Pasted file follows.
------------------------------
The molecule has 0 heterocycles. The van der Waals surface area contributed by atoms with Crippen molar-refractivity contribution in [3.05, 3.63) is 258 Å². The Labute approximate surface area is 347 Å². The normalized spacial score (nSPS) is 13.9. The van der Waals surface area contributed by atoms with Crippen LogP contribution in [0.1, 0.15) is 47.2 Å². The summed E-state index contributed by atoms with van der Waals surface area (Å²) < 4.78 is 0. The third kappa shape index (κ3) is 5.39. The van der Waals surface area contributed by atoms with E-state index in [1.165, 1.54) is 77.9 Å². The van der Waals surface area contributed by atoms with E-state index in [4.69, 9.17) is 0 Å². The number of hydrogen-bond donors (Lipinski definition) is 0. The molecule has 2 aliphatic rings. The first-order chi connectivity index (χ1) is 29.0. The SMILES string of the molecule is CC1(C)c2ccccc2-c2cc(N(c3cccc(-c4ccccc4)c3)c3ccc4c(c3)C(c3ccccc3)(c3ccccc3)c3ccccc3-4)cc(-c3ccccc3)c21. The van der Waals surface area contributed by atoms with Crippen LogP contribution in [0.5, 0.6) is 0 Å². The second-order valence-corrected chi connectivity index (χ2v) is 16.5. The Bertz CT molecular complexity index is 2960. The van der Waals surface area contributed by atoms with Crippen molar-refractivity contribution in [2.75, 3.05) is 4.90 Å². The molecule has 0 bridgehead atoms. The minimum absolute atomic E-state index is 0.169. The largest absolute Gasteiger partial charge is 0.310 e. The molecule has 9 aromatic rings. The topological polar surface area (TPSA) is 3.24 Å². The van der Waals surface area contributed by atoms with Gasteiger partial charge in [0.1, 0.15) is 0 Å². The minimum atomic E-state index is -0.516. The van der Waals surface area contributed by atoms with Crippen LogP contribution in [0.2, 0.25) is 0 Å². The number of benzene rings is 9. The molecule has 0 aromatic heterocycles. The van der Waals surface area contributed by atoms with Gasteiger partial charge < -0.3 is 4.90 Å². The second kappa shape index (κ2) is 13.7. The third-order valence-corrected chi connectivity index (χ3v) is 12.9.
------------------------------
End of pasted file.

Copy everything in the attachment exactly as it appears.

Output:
The molecule has 0 heterocycles. The van der Waals surface area contributed by atoms with Crippen molar-refractivity contribution in [3.05, 3.63) is 258 Å². The Labute approximate surface area is 347 Å². The normalized spacial score (nSPS) is 13.9. The van der Waals surface area contributed by atoms with Crippen LogP contribution in [0.1, 0.15) is 47.2 Å². The summed E-state index contributed by atoms with van der Waals surface area (Å²) < 4.78 is 0. The third kappa shape index (κ3) is 5.39. The van der Waals surface area contributed by atoms with E-state index in [1.165, 1.54) is 77.9 Å². The van der Waals surface area contributed by atoms with E-state index in [4.69, 9.17) is 0 Å². The number of hydrogen-bond donors (Lipinski definition) is 0. The molecule has 2 aliphatic rings. The first-order chi connectivity index (χ1) is 29.0. The SMILES string of the molecule is CC1(C)c2ccccc2-c2cc(N(c3cccc(-c4ccccc4)c3)c3ccc4c(c3)C(c3ccccc3)(c3ccccc3)c3ccccc3-4)cc(-c3ccccc3)c21. The van der Waals surface area contributed by atoms with Crippen LogP contribution in [0.5, 0.6) is 0 Å². The second-order valence-corrected chi connectivity index (χ2v) is 16.5. The Bertz CT molecular complexity index is 2960. The van der Waals surface area contributed by atoms with Crippen molar-refractivity contribution in [2.75, 3.05) is 4.90 Å². The molecule has 0 bridgehead atoms. The minimum absolute atomic E-state index is 0.169. The largest absolute Gasteiger partial charge is 0.310 e. The molecule has 9 aromatic rings. The topological polar surface area (TPSA) is 3.24 Å². The van der Waals surface area contributed by atoms with Gasteiger partial charge in [0.1, 0.15) is 0 Å². The minimum atomic E-state index is -0.516. The van der Waals surface area contributed by atoms with Crippen LogP contribution in [0.2, 0.25) is 0 Å². The number of benzene rings is 9. The molecule has 0 aromatic heterocycles. The van der Waals surface area contributed by atoms with Gasteiger partial charge < -0.3 is 4.90 Å². The second kappa shape index (κ2) is 13.7. The third-order valence-corrected chi connectivity index (χ3v) is 12.9.